Increasing risk-based screening to catch melanoma early

A study published in the Australasian Journal of Dermatology has found that the use of an electronic survey undertaken in GP waiting rooms is a practical way to identify patients at increased risk of melanoma, informing a more personalised and targeted approach to screening.

The study was led by PhD Candidate Emily Habgood, of Professor Jon Emery’s Cancer in Primary Care group, based at the University of Melbourne Centre for Cancer Research.

Melanoma is a huge problem in Australia, with the highest incidence of the cancer worldwide. As numbers continue to increase, so does the need for improved methods of early detection and treatment. Providing advice and screening aligned with an individual’s risk level can help to achieve this.

But how can risk level be identified in an efficient, effective and uniform way in GP offices across the country?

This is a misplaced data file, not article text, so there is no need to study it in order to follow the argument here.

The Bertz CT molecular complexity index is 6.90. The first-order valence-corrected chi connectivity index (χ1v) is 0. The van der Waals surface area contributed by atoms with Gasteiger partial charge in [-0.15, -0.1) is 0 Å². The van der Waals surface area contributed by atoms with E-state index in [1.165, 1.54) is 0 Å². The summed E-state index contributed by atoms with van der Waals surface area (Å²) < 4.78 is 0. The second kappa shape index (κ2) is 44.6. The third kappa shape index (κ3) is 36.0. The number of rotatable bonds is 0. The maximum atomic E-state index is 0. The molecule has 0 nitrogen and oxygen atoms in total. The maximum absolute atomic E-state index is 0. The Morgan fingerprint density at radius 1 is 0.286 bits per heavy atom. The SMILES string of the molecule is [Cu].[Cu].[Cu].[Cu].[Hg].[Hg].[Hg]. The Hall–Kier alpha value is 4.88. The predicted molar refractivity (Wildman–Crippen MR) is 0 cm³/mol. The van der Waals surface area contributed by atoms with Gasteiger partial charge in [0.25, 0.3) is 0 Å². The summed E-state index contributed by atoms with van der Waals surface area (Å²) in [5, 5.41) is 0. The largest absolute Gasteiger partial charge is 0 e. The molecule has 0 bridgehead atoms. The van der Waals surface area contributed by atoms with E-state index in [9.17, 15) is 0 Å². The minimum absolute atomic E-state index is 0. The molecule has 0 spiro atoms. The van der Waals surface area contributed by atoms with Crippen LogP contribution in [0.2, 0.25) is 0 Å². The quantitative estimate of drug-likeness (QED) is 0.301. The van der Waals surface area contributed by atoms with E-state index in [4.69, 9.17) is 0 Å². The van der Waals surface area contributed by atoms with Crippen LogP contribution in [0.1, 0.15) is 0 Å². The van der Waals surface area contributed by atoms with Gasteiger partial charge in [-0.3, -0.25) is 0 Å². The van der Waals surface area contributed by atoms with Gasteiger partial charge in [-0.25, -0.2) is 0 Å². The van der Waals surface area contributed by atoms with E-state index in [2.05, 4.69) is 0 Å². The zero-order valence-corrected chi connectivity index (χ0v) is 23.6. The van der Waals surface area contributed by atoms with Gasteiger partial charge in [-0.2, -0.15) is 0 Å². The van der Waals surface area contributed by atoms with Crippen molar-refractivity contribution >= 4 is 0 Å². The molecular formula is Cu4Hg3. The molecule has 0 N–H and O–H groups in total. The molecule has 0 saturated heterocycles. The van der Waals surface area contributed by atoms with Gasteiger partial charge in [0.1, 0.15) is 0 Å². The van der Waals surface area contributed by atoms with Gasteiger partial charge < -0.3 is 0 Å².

Using MelatoolsQ, participants were recruited from two general practices and provided with a survey on an iPad. Some of the information collected included the number of moles and density of freckles on participants arms and the number of severe sunburns before they were 18 years old. A personalised score was then calculated. The study achieved a high response rate with a low number of patients needing assistance to complete the survey.

Ms Habgood said that implementation of this survey would capture nearly 60% of melanomas, informing a more targeted and frequent screening for prevention and surveillance.

“This study has shown that a risk stratified tool is an effective way to identify people in primary care for more targeted screening and prevention.”

These findings will help inform a larger study in the future, in line with national Australian RACGP guidelines recommending that general practitioners identify people at increased risk of melanoma.